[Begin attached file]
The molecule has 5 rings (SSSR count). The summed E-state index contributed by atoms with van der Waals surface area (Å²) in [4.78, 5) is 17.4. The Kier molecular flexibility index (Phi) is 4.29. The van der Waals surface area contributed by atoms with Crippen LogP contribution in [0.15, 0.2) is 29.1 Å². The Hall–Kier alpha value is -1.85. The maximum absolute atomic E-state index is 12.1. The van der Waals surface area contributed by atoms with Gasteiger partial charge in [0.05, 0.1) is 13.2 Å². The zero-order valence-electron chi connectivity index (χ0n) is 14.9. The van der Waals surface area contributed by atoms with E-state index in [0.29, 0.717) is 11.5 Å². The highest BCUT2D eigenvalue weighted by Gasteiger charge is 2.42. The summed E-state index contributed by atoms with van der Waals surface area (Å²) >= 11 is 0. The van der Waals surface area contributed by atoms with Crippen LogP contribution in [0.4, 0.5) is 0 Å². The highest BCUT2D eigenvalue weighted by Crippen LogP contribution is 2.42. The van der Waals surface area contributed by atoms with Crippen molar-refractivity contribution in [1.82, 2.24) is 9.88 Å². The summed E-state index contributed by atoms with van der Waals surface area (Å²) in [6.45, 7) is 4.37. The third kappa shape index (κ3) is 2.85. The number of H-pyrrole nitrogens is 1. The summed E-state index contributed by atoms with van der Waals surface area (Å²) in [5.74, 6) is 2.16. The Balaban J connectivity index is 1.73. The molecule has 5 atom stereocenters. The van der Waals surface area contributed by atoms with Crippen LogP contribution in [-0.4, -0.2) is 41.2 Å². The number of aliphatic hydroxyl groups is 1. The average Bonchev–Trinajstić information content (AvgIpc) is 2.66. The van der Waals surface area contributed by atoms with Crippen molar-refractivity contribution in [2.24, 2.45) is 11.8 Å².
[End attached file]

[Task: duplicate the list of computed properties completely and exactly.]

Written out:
The molecule has 5 rings (SSSR count). The summed E-state index contributed by atoms with van der Waals surface area (Å²) in [4.78, 5) is 17.4. The Kier molecular flexibility index (Phi) is 4.29. The van der Waals surface area contributed by atoms with Crippen LogP contribution in [0.15, 0.2) is 29.1 Å². The Hall–Kier alpha value is -1.85. The maximum absolute atomic E-state index is 12.1. The van der Waals surface area contributed by atoms with Gasteiger partial charge in [0.05, 0.1) is 13.2 Å². The zero-order valence-electron chi connectivity index (χ0n) is 14.9. The van der Waals surface area contributed by atoms with E-state index in [0.29, 0.717) is 11.5 Å². The highest BCUT2D eigenvalue weighted by Gasteiger charge is 2.42. The summed E-state index contributed by atoms with van der Waals surface area (Å²) >= 11 is 0. The van der Waals surface area contributed by atoms with Crippen LogP contribution in [0.4, 0.5) is 0 Å². The highest BCUT2D eigenvalue weighted by Crippen LogP contribution is 2.42. The van der Waals surface area contributed by atoms with Crippen molar-refractivity contribution in [1.82, 2.24) is 9.88 Å². The summed E-state index contributed by atoms with van der Waals surface area (Å²) in [6.45, 7) is 4.37. The third kappa shape index (κ3) is 2.85. The number of H-pyrrole nitrogens is 1. The summed E-state index contributed by atoms with van der Waals surface area (Å²) in [5.74, 6) is 2.16. The Balaban J connectivity index is 1.73. The molecule has 5 atom stereocenters. The van der Waals surface area contributed by atoms with Crippen LogP contribution in [-0.4, -0.2) is 41.2 Å². The number of aliphatic hydroxyl groups is 1. The average Bonchev–Trinajstić information content (AvgIpc) is 2.66. The van der Waals surface area contributed by atoms with Crippen molar-refractivity contribution in [2.24, 2.45) is 11.8 Å².